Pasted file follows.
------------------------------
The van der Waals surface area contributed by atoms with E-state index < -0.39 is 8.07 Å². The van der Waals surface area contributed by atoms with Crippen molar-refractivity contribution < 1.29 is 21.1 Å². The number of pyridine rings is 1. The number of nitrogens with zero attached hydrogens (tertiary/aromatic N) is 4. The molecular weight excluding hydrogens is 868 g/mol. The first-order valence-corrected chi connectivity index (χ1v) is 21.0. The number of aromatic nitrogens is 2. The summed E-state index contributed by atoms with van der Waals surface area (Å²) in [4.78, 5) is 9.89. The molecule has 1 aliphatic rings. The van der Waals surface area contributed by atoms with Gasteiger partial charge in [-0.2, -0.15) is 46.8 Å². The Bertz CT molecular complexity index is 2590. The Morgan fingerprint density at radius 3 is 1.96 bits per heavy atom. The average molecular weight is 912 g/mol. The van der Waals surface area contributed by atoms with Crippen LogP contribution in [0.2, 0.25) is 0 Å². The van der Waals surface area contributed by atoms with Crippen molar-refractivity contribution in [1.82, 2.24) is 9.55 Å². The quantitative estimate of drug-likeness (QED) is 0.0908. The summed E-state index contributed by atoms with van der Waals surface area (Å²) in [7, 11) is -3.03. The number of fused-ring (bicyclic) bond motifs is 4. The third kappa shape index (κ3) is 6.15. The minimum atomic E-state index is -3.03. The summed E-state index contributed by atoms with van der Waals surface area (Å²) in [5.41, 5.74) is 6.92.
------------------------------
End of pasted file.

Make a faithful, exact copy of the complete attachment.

The van der Waals surface area contributed by atoms with E-state index < -0.39 is 8.07 Å². The van der Waals surface area contributed by atoms with Crippen molar-refractivity contribution < 1.29 is 21.1 Å². The number of pyridine rings is 1. The number of nitrogens with zero attached hydrogens (tertiary/aromatic N) is 4. The molecular weight excluding hydrogens is 868 g/mol. The first-order valence-corrected chi connectivity index (χ1v) is 21.0. The number of aromatic nitrogens is 2. The summed E-state index contributed by atoms with van der Waals surface area (Å²) in [4.78, 5) is 9.89. The molecule has 1 aliphatic rings. The van der Waals surface area contributed by atoms with Gasteiger partial charge in [-0.2, -0.15) is 46.8 Å². The Bertz CT molecular complexity index is 2590. The Morgan fingerprint density at radius 3 is 1.96 bits per heavy atom. The average molecular weight is 912 g/mol. The van der Waals surface area contributed by atoms with Crippen LogP contribution in [0.2, 0.25) is 0 Å². The van der Waals surface area contributed by atoms with Crippen molar-refractivity contribution in [1.82, 2.24) is 9.55 Å². The quantitative estimate of drug-likeness (QED) is 0.0908. The summed E-state index contributed by atoms with van der Waals surface area (Å²) in [7, 11) is -3.03. The number of fused-ring (bicyclic) bond motifs is 4. The third kappa shape index (κ3) is 6.15. The minimum atomic E-state index is -3.03. The summed E-state index contributed by atoms with van der Waals surface area (Å²) in [5.41, 5.74) is 6.92.